In the past, if someone wanted to plant more vegetables or more fruit trees then they had to replant the seeds. In the case of a vegetable like a potato, they had to decide which potatoes they would eat and which they would replant for a future harvest. The literally had to choose between sowing or reaping at each harvest.
We have to make the same decisions with our finances. If we choose to reap all we have access to now then we won’t have any left to invest into the next season. I’m not just talking about savings - the investment could be in education or a sports class as an investment in our health. One area of our finances I feel uncomfortable investing in at times is our downtime or ‘rest and relaxation time’. It seems frivolous to go away for a weekend or go out to a restaurant for a date night. But because we are invested long-term in our key relationships and mental health in order to lead others here, I choose to see those things not just as an investment in the relationships but also in the lives of those we lead. Ultimately it is an eternal investment.
Heavenly Financial Provision
I love comparing finances so seeds and harvest because there are so many parallels! We often find when we start praying for finances or communicating about our needs or doing something to bring in income that it takes a while (months!) for those finances to be realized. Often there is an attempted attack on our finances too before we see the breakthrough (just like the birds eating at our fruit!). In fact, so much so, that when things start breaking down in our house we often laugh and start praising God that His provision is on the way! We have also noticed that we can go months without any extra support being sent and things can get pretty dry and then suddenly with a week we will receive not one but three or four gifts to get us out of a tight spot. I cannot explain it other than to say there seems to be a heavenly sowing and reaping going on too!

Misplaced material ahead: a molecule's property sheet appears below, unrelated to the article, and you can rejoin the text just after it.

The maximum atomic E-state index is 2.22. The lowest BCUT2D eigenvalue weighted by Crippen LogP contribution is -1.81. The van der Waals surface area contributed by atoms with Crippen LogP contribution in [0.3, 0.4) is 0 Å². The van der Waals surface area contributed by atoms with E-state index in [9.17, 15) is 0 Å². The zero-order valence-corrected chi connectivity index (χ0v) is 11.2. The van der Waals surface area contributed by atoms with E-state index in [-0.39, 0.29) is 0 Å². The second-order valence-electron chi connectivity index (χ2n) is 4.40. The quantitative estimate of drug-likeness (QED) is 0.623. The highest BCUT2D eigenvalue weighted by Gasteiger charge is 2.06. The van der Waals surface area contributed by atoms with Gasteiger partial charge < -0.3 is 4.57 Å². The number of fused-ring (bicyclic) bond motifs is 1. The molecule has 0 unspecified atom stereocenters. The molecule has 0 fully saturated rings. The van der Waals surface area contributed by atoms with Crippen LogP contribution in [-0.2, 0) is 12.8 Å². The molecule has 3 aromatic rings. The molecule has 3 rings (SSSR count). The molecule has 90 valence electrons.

So what financial season are you in right now?
Are you in a season of dryness waiting for a harvest to ripen?
Are you looking out at bare earth and need creativity where you can get some seeds from?!
Are you enjoying a harvest and needing wisdom how to re-sow some of it for a future harvest?
Are you choosing to invest in other areas other than financial growth right now like education or health?
What harvests are you hoping to see in the coming year(s) and where can you sow towards them right now?
For a further discussion on not just financial capital but also other capitals we have to invest into and out of then check out this article by Ben Sternke on the Five Capitals. It is a very helpful way to think when looking at finances and their role within our faith.
Next week I will share 10 things I have learned whilst living by faith without a fixed income for 10 years as a missionary in Peru. If you aren’t signed up to get new posts you can do so by clicking here. (You will also get a free 60-second guide with 8 ways to meet with God in 10 minutes or less.)